Author Archives: rdavidwest

Alone In The Rain

My children and their cousins longed to go outside but a heavy rainstorm sentenced them to indoor play. Some of them chopped firewood on the porch, others sat and read books, while still others played cards at the table.

The cabin, visible only from the caretaker’s place was our home for the holiday. My wife’s uncle was the caretaker and we were his guests. The cabin was set on a hillside and overlooked a small lake – the lake where my children learned to fish. Whether they were fishing from the boat dock, the “slippery dock”, or out on the water in the small aluminum boat, the bass were easy to catch. They seemed to jump onto the fishing hooks. The children had a lot of fun, even catching fish with homemade lures.

Usually rain wouldn’t deter the children from outside play but this storm dumped the water. The fishing, four-wheelers, and wood gathering would need to wait.

I was inside and enjoying the warmth of the crackling fire. But the solitude of the outdoors called to me. At times, life needs to be refreshed. This was one of those times for me. Not only did I need to get away from the city but I needed to get alone. I needed some time to think, to pray, to quiet myself before the Lord and to listen.

So, while the others milled about indoors, I took the opportunity to go out into the rain. I put on my jacket and hat, walked outside and down to the dock, and launched the canoe.

I knew some of the family were watching from the cabin window and thought I was crazy, but I didn’t care. I relished the time by myself. Just me, the Lord, and the wonders of nature.


I paddled away from the dock and toward the middle of the lake. In the center of the lake I paused. I looked around the lake and then back toward the cabin. Smoke rose from the cabin as family members talked and moved about behind the living room windows. I watched the rain hit the water; it pressed into the surface, bounced back, and left tiny craters. The rings formed by each raindrop merged into rings formed by thousands of other raindrops. The rain fell without wind, it was a rain which came not to disturb the landscape but to caress it softly. And as it caressed the earth it also worked on my soul. It was a rain which came not only to water the earth, but also to water my heart. As the raindrops pressed into the surface of the lake, they also pressed upon me. The storm was doing it’s work, a work unnoticed by others.

As I watched the raindrops I also looked for salamanders which are a familiar sight in the lake. They rise to the surface, take a breath, and quickly descend back to the muddy lake bottom. I didn’t see any “water dogs” that day in the rain. They must have been hiding in underwater bunkers. Or, maybe, they were going about the day like normal and the rain had obscured them from my vision. Maybe they rose to the surface, looked at me and questioned my sanity.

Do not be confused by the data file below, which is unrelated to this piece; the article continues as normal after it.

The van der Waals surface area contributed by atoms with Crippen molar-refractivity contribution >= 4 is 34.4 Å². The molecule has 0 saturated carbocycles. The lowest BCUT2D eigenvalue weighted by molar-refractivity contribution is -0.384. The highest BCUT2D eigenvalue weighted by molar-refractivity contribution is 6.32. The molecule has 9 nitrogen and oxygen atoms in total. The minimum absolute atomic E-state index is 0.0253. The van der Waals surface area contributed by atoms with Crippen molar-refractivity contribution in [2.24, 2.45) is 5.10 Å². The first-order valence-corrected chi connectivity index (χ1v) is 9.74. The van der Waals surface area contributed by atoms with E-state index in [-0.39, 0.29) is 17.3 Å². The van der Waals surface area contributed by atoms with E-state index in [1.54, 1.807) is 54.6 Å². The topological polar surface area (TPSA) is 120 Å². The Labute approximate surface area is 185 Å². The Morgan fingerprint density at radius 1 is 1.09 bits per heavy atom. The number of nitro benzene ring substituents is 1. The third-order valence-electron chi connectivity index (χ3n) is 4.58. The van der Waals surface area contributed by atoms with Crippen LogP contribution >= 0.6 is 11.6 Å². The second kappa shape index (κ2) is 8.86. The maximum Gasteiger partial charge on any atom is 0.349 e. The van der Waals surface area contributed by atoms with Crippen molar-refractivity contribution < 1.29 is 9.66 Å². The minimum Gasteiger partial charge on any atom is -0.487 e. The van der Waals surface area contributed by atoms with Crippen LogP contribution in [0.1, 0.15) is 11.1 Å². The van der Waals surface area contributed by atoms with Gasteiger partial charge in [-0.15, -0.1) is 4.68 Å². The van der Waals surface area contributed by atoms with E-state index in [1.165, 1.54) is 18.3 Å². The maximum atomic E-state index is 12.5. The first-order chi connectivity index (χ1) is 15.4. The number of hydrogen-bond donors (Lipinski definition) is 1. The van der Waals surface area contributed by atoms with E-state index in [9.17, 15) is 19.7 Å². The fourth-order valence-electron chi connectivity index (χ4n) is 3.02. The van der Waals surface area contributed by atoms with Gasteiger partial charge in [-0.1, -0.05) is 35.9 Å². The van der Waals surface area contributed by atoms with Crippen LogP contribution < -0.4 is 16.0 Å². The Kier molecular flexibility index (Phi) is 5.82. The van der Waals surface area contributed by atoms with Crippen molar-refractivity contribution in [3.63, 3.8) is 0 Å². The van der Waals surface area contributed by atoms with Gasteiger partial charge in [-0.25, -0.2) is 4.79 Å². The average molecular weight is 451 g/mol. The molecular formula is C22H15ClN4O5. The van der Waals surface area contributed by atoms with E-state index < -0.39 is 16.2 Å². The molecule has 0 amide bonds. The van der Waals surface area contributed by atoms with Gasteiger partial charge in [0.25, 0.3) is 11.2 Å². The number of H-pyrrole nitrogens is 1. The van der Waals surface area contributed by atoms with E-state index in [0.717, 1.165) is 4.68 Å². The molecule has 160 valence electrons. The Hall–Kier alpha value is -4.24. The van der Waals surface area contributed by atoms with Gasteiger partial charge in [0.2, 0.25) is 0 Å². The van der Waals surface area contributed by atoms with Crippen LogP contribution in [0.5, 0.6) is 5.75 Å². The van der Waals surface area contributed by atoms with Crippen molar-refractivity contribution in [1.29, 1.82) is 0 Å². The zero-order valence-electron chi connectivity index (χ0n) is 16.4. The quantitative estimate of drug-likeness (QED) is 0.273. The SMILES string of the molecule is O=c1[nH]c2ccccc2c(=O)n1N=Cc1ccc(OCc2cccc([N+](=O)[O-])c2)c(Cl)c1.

All was peace and quiet, except for the raindrops. I soaked up the moment, a moment longer than other moments, a moment filled with satisfaction, a moment which stands out from others for no other reason than it was mine alone to enjoy. On the water I was alone with my thoughts and resting in God’s goodness.

I prayed as I paddled across the lake. The God who is sovereign over nature was surely sovereign over my life. All my work troubles were gone in that moment, they were given to Him who makes the rain, the God who created the mountains, the Lord who created the earth. Surely the God who caused the rain could oversee the storms of my life. Surely He gave me this moment as an opportunity to worship Him, praise Him, trust Him.

God never promised ease or simplicity of life. He promised to never leave me, and He promised to be faithful. I know these truths, but like all of us, I need to be reminded of them from time to time. The best reminders come from reading Scripture and listening to faithful preaching and teaching. But God was kind enough that day to give me a different sort of reminder. He gave me a few moments of joy and rest, moments which linger in my soul. Alone in the rain, I was not alone – I was watched over by the Creator. As I sat in that canoe, God’s care for the earth joined with His concern for my soul.

Back at the cabin I took off wet clothes and warmed myself by the fire. The family was there playing games, telling stories, reading books. They asked if I had enjoyed the lake while out in the rain. What could I say in response? I said, yes. But the answer was insufficient. The enjoyment was more than met the eye of others. It was more than I could tell. It was a moment to be thankful for, a day to remember. I had been touched by the rain and the solitude, I had been alone, but not alone – for God was with me.



Parenting Like My Hair’s On Fire

A few years ago I read a book by Rafe Esquith titled Teach Like Your Hair’s On Fire.  Rafe is a teacher in the Los Angeles area and the story of what he has done with his class over the years is amazing.  Mr. Esquith shines when it comes to teaching with passion and inspiring his students learn.

Mr. Esquith tells of being so engrossed in a science lesson he didn’t realize his hair was on fire.  That’s passion!  His book’s title comes from that story.  Reading his book (and his other books) causes me to think about my own efforts as a father.  Do I parent with enough passion?  Am I so engrossed in teaching my children I would not realize if my hair was on fire?

First, I like to read to the family.  I realize not everyone enjoys reading, especially aloud, but I have found it to be a great way to deliberately engage with my children.  While reading I have a chance to stop and discuss topics of ethics, character, and theology.  These conversations don’t need to be long to be useful.  Reading alone doesn’t foster a passion for my children the way reading to the family does.  I feel like a blessed man when holding a book while my family is gathered around listening to me read.Sadly, not often enough.  Parenting is hard work, and with everything else I am called to do, it can easily take a back seat.  To maintain my passion and be deliberate as a parent I need a strategy.  Mine isn’t as clearly defined as I would like, but I maintain some helpful habits in order to keep passionate about raising the next generations to hope in God.